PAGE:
Ginkgo Biloba for Acute Ischemic Stroke
Section Editor: Graeme J. Hankey MD, FRCP
Ginkgo biloba extract, a Chinese traditional medicine, is used widely in the treatment of acute ischemic stroke in China and is also used occasionally in Europe, but its efficacy is uncertain.
The primary objective was to determine whether Ginkgo biloba extract improves functional outcome without causing undue harm in patients with acute ischemic stroke. Secondary objectives were to assess the effect of Ginkgo biloba extract on neurological impairment and quality of life.
We searched the Cochrane Stroke Group Trials Register (last searched October 2004), the Trials Register of the Cochrane Complementary Medicine Field (last searched October 2004) and the Chinese Stroke Trials Register (last searched June 2004). In addition, we searched the Cochrane Central Register of Controlled Trials (CENTRAL) (The Cochrane Library Issue 3, 2004), MEDLINE (1966 to August 2004), EMBASE (1980 to June 2004), AMED (1985 to May 2002) and the China Biological Medicine Database (CBM-disc, 1979 to August 2004). We searched relevant clinical trials and research registers and contacted pharmaceutical companies and researchers in an effort to identify further published and unpublished studies.
Selection criteria comprised randomized controlled trials or quasi-randomized controlled clinical trials comparing Ginkgo biloba extract with placebo or open control (no placebo) in patients with acute ischemic stroke.
Data Collection and Analysis
Two reviewers independently selected trials for inclusion, assessed trial quality, and extracted the data.
Fourteen trials were identified, of which 10 trials (792 patients) were included. The other 4 trials are awaiting assessment. In the 10 included trials, follow-up was performed at 14 to 35 days after stroke. In all studies, neurological outcome was assessed, but none of them reported on disability (activities of daily living function) or quality of life. Only 3 trials reported adverse events. In nine trials, significant improvement in neurological deficit at the end of the treatment was used as the outcome measure. But all of them were assessed to be of inferior quality, particularly because there was uncertainty whether or not the trials were truly randomized with adequate concealment of allocation. When analyzing these trials together, Ginkgo biloba extract was associated with a significant increase in the number of improved patients (Peto odds ratio [OR], 2.66; 95% CI, 1.79 to 3.94; Figure 1). One placebo-controlled trial, assessed to be of good quality, reported neurological outcome as a continuous variable. It failed to show an improvement of neurological deficit at the end of treatment (weighted mean difference [fixed], 0.81; 95% CI, −8.9 to 10.52; Figure 2). No deaths or major adverse events were reported during the follow-up period.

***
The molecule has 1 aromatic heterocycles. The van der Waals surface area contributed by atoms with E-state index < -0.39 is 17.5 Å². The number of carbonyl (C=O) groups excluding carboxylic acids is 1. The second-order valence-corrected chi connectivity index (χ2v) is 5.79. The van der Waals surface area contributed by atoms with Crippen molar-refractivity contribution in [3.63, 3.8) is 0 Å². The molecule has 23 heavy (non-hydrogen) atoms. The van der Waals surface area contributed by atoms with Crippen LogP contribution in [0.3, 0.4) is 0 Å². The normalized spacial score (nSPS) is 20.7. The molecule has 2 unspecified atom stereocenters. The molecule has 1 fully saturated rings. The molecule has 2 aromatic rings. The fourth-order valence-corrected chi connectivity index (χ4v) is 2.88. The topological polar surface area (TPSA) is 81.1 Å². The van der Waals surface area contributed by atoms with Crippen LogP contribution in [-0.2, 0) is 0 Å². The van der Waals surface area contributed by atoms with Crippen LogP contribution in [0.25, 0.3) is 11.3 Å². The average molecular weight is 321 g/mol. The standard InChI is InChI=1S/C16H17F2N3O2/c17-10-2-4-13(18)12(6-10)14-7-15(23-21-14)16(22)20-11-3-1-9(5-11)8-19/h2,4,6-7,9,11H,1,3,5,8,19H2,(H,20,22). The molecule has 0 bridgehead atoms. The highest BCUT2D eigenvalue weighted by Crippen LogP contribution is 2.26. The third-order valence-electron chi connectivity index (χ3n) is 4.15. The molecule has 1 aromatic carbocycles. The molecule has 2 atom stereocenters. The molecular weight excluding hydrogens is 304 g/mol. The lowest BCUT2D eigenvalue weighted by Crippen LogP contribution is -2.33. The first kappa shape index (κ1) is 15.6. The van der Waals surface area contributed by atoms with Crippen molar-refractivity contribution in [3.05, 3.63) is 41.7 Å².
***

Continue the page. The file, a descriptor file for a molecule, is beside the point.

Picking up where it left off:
Implications for Practice
There is no scientific support from high-quality studies for the routine use of Ginkgo biloba extract in the treatment of patients with acute ischemic stroke.
Implications for Research
Our meta-analysis suggests that Ginkgo biloba extract intravenous injections and tablets improve neurological impairment after acute ischemic stroke. However, a caveat is that with 1 exception, the trials included were assessed to be of inferior methodological quality. High-quality, large-scale randomized trials are needed to confirm or refute the results. Future trials should overcome the methodological limitations of the trials presented in this review. In particular, they should assure true randomization, adequate concealment of allocation, blinding of outcome assessors, use functional outcome as the primary outcome measured at long-term follow-up, and they should be large enough to provide adequate statistical power.
- Received September 15, 2005.
- Accepted October 11, 2005.